We must be ever mindful of the powerful influence of popular media (in particular film, radio, and television) to ‘implant images’ and to shape the manner and the language in which stories are retold. There is a famous example, from Browning’s work,  of holocaust survivor testimony being altered or adapted to incorporate memories of events which could not have been witnessed by those particular individuals, after they had watched the film Schindler’s List.[9] Oft-related stories, tropes and themes can become incorporated in testimony almost by a process of osmosis; one man’s memories merging with those of his former comrades until it becomes almost impossible to separate out who did what and where and when.

In his work on Holocaust testimony, Schwartzman observes that the use of testimony as oral history tends to focus on narrative convergence, seeking corroborative testimonies to provide reliable indicators of how events occurred; however, this naturally results in the development of a particular or ‘favoured’ narrative.[10]

memory minefield - collective memory

Browning asks, ‘How is a society’s identity and self-understanding both created by and reflected in the selection from and manipulation of survivor accounts to create society’s present ‘collective memory’ of the past?’ [11]. This is a question which, I would argue, all historians across all disciplines should have at the forefront of their minds.

But who decides what forms part of the so-called collective memory, and therefore the ‘accepted narrative’? There cannot be a single ‘collective consciousness’ spanning time, geography and a panoply of societies, cultures, and languages – perhaps ‘accepted narrative’ is a more appropriate term. What counts as a ‘relevant’ memory?

And what of those veterans whose testimony does not fit into ‘accepted narratives’ and falls outside the bounds of their particular ‘vision of experience’ or ‘community memory’? How does this influence veterans, both in their decision to speak about their experiences at all, and in relation to the content of their testimony? What challenge does this present to the historian?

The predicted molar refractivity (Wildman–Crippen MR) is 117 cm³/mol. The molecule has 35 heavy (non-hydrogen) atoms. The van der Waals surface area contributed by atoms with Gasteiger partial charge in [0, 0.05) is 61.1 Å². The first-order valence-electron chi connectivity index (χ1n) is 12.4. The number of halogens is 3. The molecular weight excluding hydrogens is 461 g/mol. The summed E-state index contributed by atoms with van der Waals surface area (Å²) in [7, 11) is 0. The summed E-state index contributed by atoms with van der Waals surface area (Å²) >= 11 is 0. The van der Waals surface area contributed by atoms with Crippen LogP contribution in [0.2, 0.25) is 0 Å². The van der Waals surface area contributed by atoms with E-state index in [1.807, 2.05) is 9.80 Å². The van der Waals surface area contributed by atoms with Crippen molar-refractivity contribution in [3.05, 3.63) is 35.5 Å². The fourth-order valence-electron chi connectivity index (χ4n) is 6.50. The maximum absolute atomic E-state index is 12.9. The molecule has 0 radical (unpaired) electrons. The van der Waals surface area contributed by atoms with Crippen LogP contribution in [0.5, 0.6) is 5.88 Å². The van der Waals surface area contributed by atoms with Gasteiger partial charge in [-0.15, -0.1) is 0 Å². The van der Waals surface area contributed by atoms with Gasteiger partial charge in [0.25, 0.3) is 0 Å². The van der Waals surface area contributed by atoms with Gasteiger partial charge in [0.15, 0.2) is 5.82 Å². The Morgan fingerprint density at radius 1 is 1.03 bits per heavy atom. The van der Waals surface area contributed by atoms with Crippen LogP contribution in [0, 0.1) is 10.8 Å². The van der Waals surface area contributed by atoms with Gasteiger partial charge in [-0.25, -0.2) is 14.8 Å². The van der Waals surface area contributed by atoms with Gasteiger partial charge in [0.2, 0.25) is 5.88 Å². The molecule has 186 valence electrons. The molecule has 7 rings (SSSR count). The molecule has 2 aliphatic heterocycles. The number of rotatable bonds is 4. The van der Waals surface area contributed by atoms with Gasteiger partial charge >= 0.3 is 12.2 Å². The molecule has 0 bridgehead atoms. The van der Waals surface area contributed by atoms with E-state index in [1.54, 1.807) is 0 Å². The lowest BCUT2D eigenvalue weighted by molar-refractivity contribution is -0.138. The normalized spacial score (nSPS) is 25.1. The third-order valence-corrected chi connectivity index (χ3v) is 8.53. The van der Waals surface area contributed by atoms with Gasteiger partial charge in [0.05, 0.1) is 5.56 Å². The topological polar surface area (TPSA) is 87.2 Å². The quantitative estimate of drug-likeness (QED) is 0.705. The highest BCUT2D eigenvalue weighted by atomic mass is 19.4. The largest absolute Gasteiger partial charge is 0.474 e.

This concept of ‘accepted narrative’ can present an impediment to veterans to bear witness about any event or personal experience considered to be outside the range of ‘accepted Bomber Command experiences’ described in the thousands of existing personal accounts, diaries, and memoirs.  Veterans may feel compelled either to keep silent about parts of their experiences, or even to manipulate or adapt their testimony so that it accords with pre-existing narratives.

Historians must be conscious of the influences upon the decision-making process of veterans as to what to disclose and what to withhold from their testimony; equally, they must be prepared to challenge traditional and accepted narratives. The pressures upon veterans to conform to some ‘typical Bomber crew identity’ could mean that some veteran’s experiences have been marginalised, forgotten or even deliberately ignored altogether.

Testimony as Catharsis and Performance

“What did you do in the war Grandad?”  That’s a question which must have been asked countless time over the generations, sometimes eliciting a response, but sometimes not.

We must be ever mindful of the myriad reasons as to why some veterans choose to share their experiences, and others remain tight-lipped. My grandfather, an Eighth Army veteran who served as a Sapper in Tunisia and Italy, talked about the war all the time; my great uncle, who flew a full tour of operations with Bomber Command between 1943 and 1944 and was awarded the DFM, never mentioned it, not even to his comrades at the local RAFA club.

For many veterans, the sharing of their experiences is a cathartic process. Many of us will have had that one elderly relative who, like my Grandfather, used to talk about the war all the time – the old ‘Uncle Albert Syndrome’ , for those of you familiar with British sitcom Only Fools and Horses.

Memory minefield - Uncle Albert
‘During the War…’

Have you ever paused to consider why that might be?